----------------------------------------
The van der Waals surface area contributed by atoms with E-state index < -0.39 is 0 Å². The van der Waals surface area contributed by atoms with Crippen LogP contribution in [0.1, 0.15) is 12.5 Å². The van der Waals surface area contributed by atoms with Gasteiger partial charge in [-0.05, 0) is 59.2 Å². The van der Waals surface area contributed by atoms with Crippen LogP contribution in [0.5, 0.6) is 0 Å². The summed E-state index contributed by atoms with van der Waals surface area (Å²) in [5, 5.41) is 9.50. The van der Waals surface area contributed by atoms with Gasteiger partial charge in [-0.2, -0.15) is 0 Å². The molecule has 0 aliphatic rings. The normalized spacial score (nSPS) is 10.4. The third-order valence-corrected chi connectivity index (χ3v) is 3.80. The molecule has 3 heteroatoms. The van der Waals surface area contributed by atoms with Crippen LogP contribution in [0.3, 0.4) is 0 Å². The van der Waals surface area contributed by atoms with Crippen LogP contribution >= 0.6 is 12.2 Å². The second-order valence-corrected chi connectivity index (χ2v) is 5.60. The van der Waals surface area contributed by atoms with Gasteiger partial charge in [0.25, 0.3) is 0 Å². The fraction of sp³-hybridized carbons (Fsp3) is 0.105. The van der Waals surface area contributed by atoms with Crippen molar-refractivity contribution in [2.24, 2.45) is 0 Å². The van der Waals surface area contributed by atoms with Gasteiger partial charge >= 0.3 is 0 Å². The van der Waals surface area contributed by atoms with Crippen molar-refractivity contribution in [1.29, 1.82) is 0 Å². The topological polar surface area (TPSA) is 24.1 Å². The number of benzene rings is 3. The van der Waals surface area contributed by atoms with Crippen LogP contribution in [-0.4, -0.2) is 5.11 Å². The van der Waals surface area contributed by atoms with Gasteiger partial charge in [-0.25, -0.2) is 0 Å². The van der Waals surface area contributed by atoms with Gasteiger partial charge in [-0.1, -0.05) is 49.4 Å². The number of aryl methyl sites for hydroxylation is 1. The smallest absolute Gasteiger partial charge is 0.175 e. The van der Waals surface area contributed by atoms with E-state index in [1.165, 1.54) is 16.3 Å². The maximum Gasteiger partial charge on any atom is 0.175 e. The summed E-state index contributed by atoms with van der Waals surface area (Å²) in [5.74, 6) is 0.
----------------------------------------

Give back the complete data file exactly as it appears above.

The van der Waals surface area contributed by atoms with E-state index < -0.39 is 0 Å². The van der Waals surface area contributed by atoms with Crippen LogP contribution in [0.1, 0.15) is 12.5 Å². The van der Waals surface area contributed by atoms with Gasteiger partial charge in [-0.05, 0) is 59.2 Å². The van der Waals surface area contributed by atoms with Crippen LogP contribution in [0.5, 0.6) is 0 Å². The summed E-state index contributed by atoms with van der Waals surface area (Å²) in [5, 5.41) is 9.50. The van der Waals surface area contributed by atoms with Gasteiger partial charge in [-0.2, -0.15) is 0 Å². The molecule has 0 aliphatic rings. The normalized spacial score (nSPS) is 10.4. The third-order valence-corrected chi connectivity index (χ3v) is 3.80. The molecule has 3 heteroatoms. The van der Waals surface area contributed by atoms with Crippen LogP contribution in [0.3, 0.4) is 0 Å². The van der Waals surface area contributed by atoms with Crippen LogP contribution >= 0.6 is 12.2 Å². The second-order valence-corrected chi connectivity index (χ2v) is 5.60. The van der Waals surface area contributed by atoms with Gasteiger partial charge in [0.25, 0.3) is 0 Å². The fraction of sp³-hybridized carbons (Fsp3) is 0.105. The van der Waals surface area contributed by atoms with Crippen molar-refractivity contribution in [2.24, 2.45) is 0 Å². The van der Waals surface area contributed by atoms with Gasteiger partial charge >= 0.3 is 0 Å². The van der Waals surface area contributed by atoms with Crippen molar-refractivity contribution in [1.29, 1.82) is 0 Å². The topological polar surface area (TPSA) is 24.1 Å². The number of benzene rings is 3. The van der Waals surface area contributed by atoms with Crippen LogP contribution in [-0.4, -0.2) is 5.11 Å². The van der Waals surface area contributed by atoms with Gasteiger partial charge in [-0.25, -0.2) is 0 Å². The van der Waals surface area contributed by atoms with Gasteiger partial charge in [-0.1, -0.05) is 49.4 Å². The number of aryl methyl sites for hydroxylation is 1. The smallest absolute Gasteiger partial charge is 0.175 e. The van der Waals surface area contributed by atoms with E-state index in [1.165, 1.54) is 16.3 Å². The maximum Gasteiger partial charge on any atom is 0.175 e. The summed E-state index contributed by atoms with van der Waals surface area (Å²) in [5.74, 6) is 0.